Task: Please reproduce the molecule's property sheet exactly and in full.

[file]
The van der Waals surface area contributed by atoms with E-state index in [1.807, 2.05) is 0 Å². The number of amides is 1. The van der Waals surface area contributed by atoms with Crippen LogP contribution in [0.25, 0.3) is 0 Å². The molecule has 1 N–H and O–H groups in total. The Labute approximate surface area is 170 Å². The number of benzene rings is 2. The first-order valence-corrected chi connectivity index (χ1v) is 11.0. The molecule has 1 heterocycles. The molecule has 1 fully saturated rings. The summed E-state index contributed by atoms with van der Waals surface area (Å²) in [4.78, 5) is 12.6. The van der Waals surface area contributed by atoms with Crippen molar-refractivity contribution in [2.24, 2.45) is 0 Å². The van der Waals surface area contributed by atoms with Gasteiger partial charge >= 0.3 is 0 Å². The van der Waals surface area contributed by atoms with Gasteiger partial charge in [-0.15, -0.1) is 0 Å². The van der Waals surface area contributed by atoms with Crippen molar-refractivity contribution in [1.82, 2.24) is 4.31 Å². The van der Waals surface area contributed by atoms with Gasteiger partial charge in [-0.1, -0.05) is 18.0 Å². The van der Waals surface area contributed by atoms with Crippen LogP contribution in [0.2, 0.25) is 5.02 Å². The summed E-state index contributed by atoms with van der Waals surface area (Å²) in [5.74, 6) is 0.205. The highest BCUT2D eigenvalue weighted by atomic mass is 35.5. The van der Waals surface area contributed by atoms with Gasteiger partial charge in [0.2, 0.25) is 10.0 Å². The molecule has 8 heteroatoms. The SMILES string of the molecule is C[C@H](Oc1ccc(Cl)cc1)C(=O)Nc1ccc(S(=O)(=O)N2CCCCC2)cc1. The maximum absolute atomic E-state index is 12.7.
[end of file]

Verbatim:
The van der Waals surface area contributed by atoms with E-state index in [1.807, 2.05) is 0 Å². The number of amides is 1. The van der Waals surface area contributed by atoms with Crippen LogP contribution in [0.25, 0.3) is 0 Å². The molecule has 1 N–H and O–H groups in total. The Labute approximate surface area is 170 Å². The number of benzene rings is 2. The first-order valence-corrected chi connectivity index (χ1v) is 11.0. The molecule has 1 heterocycles. The molecule has 1 fully saturated rings. The summed E-state index contributed by atoms with van der Waals surface area (Å²) in [4.78, 5) is 12.6. The van der Waals surface area contributed by atoms with Crippen molar-refractivity contribution in [2.24, 2.45) is 0 Å². The van der Waals surface area contributed by atoms with Gasteiger partial charge >= 0.3 is 0 Å². The van der Waals surface area contributed by atoms with Gasteiger partial charge in [-0.15, -0.1) is 0 Å². The van der Waals surface area contributed by atoms with Crippen molar-refractivity contribution in [1.82, 2.24) is 4.31 Å². The van der Waals surface area contributed by atoms with Gasteiger partial charge in [-0.1, -0.05) is 18.0 Å². The van der Waals surface area contributed by atoms with Crippen LogP contribution in [0.2, 0.25) is 5.02 Å². The summed E-state index contributed by atoms with van der Waals surface area (Å²) in [5.74, 6) is 0.205. The highest BCUT2D eigenvalue weighted by atomic mass is 35.5. The van der Waals surface area contributed by atoms with Gasteiger partial charge in [0.2, 0.25) is 10.0 Å². The molecule has 8 heteroatoms. The SMILES string of the molecule is C[C@H](Oc1ccc(Cl)cc1)C(=O)Nc1ccc(S(=O)(=O)N2CCCCC2)cc1. The maximum absolute atomic E-state index is 12.7.